I'm not usually one to talk much about the weather, but lately who can help it? WOW—is it ever hot. When the temperature's up, people's dispositions tend to go sour, too. What we all need to do is slow down, have a nice glass of wine, and everything will be alright.
But what to drink? In 100-degree heat, the last thing I want is a big, room temperature glass of dry, tannic red wine. What my taste buds crave is a generous pour of a crisp, acidic, well-chilled white. In a formal wine tasting, it's best to serve white wines only slightly chilled so that the flavors will come out. Over-chilling white wines will mask a lot of the flavor. For social sipping in hot weather, however, I'll admit that I prefer my beverage to be icy cold—like any good Southern girl would.
There's so much to choose from: Sauvignon Blanc, Riesling, Pinot Gris, Gruner Veltliner, among many others. When looking for a more thirst-quenching wine, I generally tend to stay away from Chardonnays, as they are often a little too rich and creamy. If you're a die-hard Chardonnay fan and really don't want to switch, try an unoaked chardonnay. The Wishing Tree (Australia – around $11) makes a great one. Fresh apple and pear flavors stand strong without the heavy overtones of oak.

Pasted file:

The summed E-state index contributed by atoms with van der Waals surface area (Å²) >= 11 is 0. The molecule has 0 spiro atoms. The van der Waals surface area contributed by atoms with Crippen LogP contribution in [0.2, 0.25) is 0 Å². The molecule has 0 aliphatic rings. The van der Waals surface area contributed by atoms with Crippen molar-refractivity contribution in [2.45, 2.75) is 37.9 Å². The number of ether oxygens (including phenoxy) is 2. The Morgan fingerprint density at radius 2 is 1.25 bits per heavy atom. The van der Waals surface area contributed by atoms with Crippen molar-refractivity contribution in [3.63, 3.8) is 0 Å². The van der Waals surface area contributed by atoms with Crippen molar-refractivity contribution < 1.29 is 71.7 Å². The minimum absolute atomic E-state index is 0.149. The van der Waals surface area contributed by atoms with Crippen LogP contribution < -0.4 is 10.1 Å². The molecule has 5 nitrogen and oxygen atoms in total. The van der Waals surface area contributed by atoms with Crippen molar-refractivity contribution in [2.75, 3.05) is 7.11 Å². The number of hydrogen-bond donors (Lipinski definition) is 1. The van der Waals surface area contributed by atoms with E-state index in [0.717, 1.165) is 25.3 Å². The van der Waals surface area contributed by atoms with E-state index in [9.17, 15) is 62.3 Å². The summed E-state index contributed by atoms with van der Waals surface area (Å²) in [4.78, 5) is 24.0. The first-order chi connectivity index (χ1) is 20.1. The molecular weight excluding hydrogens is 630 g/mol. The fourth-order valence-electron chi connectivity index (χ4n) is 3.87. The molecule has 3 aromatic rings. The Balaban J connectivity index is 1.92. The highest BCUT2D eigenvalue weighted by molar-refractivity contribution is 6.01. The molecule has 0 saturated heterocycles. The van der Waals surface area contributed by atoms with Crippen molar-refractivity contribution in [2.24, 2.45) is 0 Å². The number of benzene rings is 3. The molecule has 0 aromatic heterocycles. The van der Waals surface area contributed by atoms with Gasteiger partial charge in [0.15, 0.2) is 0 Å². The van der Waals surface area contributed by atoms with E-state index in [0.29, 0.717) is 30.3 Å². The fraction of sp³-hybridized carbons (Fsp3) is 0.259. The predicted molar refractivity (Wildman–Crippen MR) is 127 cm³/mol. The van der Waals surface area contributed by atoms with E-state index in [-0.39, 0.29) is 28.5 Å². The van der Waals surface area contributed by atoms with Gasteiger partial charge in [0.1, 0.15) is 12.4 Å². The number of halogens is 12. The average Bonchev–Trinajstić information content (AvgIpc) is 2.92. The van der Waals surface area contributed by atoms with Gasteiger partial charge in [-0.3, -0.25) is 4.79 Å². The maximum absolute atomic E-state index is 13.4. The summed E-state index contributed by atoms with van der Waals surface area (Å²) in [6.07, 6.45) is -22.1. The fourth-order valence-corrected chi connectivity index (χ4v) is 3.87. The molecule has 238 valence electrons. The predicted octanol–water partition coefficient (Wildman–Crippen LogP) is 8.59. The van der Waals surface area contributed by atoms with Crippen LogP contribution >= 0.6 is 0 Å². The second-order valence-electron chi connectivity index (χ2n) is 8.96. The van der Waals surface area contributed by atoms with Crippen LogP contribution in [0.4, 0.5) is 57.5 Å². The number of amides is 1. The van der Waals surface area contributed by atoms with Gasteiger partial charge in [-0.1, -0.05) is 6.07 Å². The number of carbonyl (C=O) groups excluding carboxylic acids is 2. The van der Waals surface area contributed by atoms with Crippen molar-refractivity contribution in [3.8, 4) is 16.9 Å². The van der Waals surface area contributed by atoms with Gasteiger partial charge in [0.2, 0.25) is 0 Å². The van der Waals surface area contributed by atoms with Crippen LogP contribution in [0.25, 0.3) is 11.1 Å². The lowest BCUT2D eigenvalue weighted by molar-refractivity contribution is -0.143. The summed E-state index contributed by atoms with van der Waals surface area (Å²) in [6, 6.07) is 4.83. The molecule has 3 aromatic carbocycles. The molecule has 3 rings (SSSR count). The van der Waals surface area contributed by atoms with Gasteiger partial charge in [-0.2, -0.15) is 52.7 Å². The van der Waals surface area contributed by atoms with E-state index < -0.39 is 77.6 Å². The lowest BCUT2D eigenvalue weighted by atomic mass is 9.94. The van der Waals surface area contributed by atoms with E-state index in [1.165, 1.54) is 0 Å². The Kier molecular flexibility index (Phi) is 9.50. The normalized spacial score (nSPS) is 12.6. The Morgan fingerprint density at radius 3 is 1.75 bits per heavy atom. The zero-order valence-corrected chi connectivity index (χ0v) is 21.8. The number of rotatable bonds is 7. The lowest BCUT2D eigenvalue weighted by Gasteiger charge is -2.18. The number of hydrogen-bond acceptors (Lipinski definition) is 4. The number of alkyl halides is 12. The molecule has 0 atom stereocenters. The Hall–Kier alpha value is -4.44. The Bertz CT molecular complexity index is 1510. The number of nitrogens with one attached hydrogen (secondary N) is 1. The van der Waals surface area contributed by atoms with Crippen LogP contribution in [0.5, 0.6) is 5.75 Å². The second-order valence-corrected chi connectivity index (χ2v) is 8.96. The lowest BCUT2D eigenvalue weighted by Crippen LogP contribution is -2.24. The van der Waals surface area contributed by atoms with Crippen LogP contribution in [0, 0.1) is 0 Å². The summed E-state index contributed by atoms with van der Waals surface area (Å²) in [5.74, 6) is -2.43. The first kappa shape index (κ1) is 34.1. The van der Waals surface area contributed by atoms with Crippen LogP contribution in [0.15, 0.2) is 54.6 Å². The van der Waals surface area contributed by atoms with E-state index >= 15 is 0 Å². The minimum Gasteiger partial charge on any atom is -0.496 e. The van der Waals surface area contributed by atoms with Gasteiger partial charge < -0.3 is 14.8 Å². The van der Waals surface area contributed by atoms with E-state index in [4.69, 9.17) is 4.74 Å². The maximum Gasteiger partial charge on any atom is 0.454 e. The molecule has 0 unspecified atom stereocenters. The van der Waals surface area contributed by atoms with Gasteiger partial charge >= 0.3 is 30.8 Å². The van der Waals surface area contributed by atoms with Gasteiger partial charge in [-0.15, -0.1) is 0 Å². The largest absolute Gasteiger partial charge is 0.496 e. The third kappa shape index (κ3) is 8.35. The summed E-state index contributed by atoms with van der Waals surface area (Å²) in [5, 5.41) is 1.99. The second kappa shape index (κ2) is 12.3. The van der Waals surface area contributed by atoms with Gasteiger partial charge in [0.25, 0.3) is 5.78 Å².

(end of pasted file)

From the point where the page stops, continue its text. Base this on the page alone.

One of my favorite styles of wine this time of year is dry Riesling. The Pikes Riesling (Clare Valley, Australia – around $18) is fantastic. It is bone-dry, but with tons of mouth-watering acidity and tropical fruit flavors. Make this one a poolside staple.
A brand new wine to Mississippi and to my personal repertoire is the Cable Station Sauvignon Blanc (New Zealand – around $17). This wine shows gobs of tangy grapefruit, coupled with passion fruit notes. Stainless steel fermentation gives it refreshing crispness, without the heaviness that oak brings to a wine. Try it alongside some goat cheese. Love it.
You'll be glad you tried the Domaine Wachau Gruner Veltliner (Austria – around $14). Wine Spectator gave this wine a score of 88. It is quite steely and dry, but with lovely notes of honey and spice. When you try this one, make sure you have a plate of Thai food in front of you.
Another new one to our area is the Heartland Stickleback White (Australia – around $12). This fun little wine is a blend of Semillon, Chardonnay and Verdelho. Tangy, sharp citrus zest and sweet pear flavors on the palate thankfully linger on the finish. Again, no oak so the wine is crisp and fresh. Yum, yum.
If anyone needs me, I'll be having a glass of each of these…